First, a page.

By John Richardson
The tight supply olefin-polyolefin supply that has characterised markets since the first quarter of last year continues with no sign of relief for resin buyers until at least early April.
But whereas production problems and start-up delays are likely to remain aplenty, the argument for further price hikes has been undermined by falling feedstock costs resulting in a big boost to integrated polyolefin margins.
This will offer some relief to plastics processors who have been complaining of exceptionally squeezed profitability.
The demand outlook received a blow last week when China announced its first major fiscal tightening steps since the beginning of the global economic crisis. But while sentiment was affected by the decision, it seems too early to call a tangible dip in China’s spectacular recovery.
The legion of production issues includes lost output from the Yanbu site in Saudi Arabia as a result of a power outage in late December.
“Yansab and Yanpet had to close down as water entered the plants due to heavy rains which resulted in a power failure,” said a source.
“Yanpet has restarted but Yansab is expected only by end-January.”
This hasn’t been confirmed by SABIC, although the Saudi major’s customers told ICIS news earlier this month that polyethylene (PE) and polypropylene (PP) allocations to Asia had been cut, which seems likely to extend into February cargoes.
ExxonMobil is due to shut its 900,000 tonne/year cracker in Singapore in mid-February for two weeks to change some parts, ICIS news was told by a source familiar with the matter.
The energy giant’s customers in Southeast Asia and China said their February linear-low density PE (LLDPE allocations from the producer would be cut by 20-30%.
And our source added about the Middle East: “”Material from the new Sharq complex at Al-Jubail in Saudi Arabia, which came on-stream earlier this month, is unlikely to hit the Indian market until end-January.”
He also claimed that long-running problems at another major Saudi Arabia complex -which came on-stream last year – still haven’t been resolved.
The Al-Waha 450,000 tonne/year PP plant, also at Al-Jubail, was due to re-start by 7 December following an outage. However, another source said early last week that it had yet come back on-stream
All these tightening factors have been further compounded by an outage at Fujian Petrochemical in China in December, a reported outage at Petlin Malaysia – also in December – and the recent extremely cold weather that restricted plant operations and distribution in northern China.
“The general view is that supply will remain tight and demand good until early April, after which there’s more uncertainty,” said a Shanghai-based source with a major Asian polyolefin producer.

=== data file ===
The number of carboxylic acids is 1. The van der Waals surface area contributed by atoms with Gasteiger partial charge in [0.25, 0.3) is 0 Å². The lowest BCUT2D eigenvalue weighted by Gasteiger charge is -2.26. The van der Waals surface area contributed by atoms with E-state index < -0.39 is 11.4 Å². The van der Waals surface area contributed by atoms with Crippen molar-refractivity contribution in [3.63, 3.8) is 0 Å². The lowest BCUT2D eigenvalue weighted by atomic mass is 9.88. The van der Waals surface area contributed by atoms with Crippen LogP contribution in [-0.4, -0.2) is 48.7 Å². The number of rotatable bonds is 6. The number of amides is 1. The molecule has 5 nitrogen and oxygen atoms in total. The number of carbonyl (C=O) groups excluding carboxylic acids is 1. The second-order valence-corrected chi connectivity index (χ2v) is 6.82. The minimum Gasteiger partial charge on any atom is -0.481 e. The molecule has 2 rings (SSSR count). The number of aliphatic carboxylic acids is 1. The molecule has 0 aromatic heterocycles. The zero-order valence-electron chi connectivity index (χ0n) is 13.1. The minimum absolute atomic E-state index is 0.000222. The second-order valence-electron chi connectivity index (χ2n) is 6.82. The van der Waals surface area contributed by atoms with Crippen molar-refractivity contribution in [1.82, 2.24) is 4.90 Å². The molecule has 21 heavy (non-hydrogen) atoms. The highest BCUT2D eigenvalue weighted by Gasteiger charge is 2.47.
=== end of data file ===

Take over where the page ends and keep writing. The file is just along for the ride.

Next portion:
Markets were slightly spooked by last week’s decision by China to raise the reserve requirement for banks following two inter-bank interest rate rises in the space of a week, the source added.
“These were really the first credit-tightening steps taken since the start of the economic crisis and so it has given everyone cause to pause for breath.
“But nobody is expecting the government to do much more to adjust the economy over the next few months.
“We did see, however, some downward pressure on Yuan prices in the second week of January – a week earlier than we had expected – because of the government steps.
“The focus now is on inventory management ahead of the Chinese New Year (the official holidays this year are from 13-19 February) as nobody wants to get caught with high stocks going into the New Year.
“As for current inventory levels, it’s tight at the first level of distribution (the bonded warehouses) but a bit longer, although not alarmingly high, at the second local level.
“There’s going to be an inevitable slowing down ahead of the New Year, of course, and some softening in prices but nobody is expecting a drastic collapse.”
ICIS pricing assessed PE and PP US dollar prices as stable last week after the early New Year rallies (see graphbelow), supporting the belief that there’s been a pause for breath.
But PE producers were still pushing for higher prices on the grounds that feedstock ethylene and energy costs had increased, again according to ICIS pricing.
Not so according to the 15 January issue of the ICIS Weekly Asian PE Margin Report.
“Integrated low-density PE (LDPE) margins in Northeast Asia rose by $51/tonne (10%), their highest level since May last year,” said the report.
And it added that integrated high-density PE (HDPE) margins also increased by $51/tonne, or 16%, to their best position since September 2009.
Both increases were attributed to a 2% dip in the price of naphtha outweighing a slight decrease in co-product credits and the flat polymer prices we’ve already mentioned.